What is the role of a Company Secretary and what duties do they perform?
A company secretary is essentially the chief administrative officer of a company. Private companies are no longer required to have a company secretary essentially because it often became a regulatory burden for them and the role was often contracted out to external advisors. However whist a private company has a choice as to whether to have a company secretary (unless there is an absolute requirement in the company’s articles, which is unlikely), it still has to ensure that the functions of the role are carried out. This will typically be by the directors, and the role may most appropriately be the responsibility of an administrative director, finance director or even a company accountant. Where the company continues to have a company secretary, that person will be subject to the same rules as a company secretary in a public company.
There is no comprehensive code defining the scope of duties of a company secretary. The responsibilities are partly governed by statute and partly by general law. In large part a company secretary’s responsibilities under the Companies Act 2006 are administrative. A company secretary’s main duties include:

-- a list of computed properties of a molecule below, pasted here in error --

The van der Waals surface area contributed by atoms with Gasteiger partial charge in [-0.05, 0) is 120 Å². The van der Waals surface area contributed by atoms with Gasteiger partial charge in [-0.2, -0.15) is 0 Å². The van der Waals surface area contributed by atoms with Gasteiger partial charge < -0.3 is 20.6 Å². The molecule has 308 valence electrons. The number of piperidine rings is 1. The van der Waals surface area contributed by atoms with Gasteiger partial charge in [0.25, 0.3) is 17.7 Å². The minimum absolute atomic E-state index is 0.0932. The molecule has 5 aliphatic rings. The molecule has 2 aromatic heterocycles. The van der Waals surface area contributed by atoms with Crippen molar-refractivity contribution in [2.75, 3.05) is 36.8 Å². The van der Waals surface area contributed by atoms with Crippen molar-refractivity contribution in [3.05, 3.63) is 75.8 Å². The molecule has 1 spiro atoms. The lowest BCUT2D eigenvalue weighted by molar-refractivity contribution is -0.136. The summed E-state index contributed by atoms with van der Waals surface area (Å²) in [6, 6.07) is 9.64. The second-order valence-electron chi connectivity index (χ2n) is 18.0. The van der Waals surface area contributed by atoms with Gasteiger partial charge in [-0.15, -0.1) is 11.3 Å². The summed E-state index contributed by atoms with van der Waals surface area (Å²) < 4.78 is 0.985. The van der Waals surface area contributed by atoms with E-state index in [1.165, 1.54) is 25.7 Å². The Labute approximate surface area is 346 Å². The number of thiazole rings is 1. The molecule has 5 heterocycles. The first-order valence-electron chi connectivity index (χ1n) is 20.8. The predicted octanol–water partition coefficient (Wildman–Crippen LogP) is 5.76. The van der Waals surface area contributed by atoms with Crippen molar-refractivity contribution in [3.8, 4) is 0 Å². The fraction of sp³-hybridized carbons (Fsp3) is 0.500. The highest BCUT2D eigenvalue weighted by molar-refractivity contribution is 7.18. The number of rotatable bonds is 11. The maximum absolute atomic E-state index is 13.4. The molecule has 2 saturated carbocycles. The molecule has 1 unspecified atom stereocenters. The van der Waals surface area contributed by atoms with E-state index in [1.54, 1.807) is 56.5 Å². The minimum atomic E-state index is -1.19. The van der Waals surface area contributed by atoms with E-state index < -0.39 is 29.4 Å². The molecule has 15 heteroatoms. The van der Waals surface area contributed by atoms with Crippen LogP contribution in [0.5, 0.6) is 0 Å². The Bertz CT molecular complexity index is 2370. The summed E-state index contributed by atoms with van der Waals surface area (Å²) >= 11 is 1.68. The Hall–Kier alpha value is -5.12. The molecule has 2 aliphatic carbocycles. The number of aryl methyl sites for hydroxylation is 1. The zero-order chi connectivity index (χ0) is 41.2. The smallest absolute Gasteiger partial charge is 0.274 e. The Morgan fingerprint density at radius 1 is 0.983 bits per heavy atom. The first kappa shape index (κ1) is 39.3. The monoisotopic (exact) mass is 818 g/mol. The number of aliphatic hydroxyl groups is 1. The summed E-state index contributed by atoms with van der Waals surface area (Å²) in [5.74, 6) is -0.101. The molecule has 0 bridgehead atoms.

•Maintaining the company’s statutory registers (register of members, directors and secretaries, directors’ residential addresses and register of people with significant control over the company) as well as records of director and shareholder meetings and resolutions etc;
• Dealing with the administration of share transfers;
• Co-ordinating inspection of the company’s statutory registers;
• Assistance in relation to board and shareholder meetings and related paperwork;
• Filing of information at Companies House; and
• Custody and use of the company seal (if the company has one).
As a matter of general law a company secretary, as an officer of the company, also has a duty to act in good faith in the best interests of the company.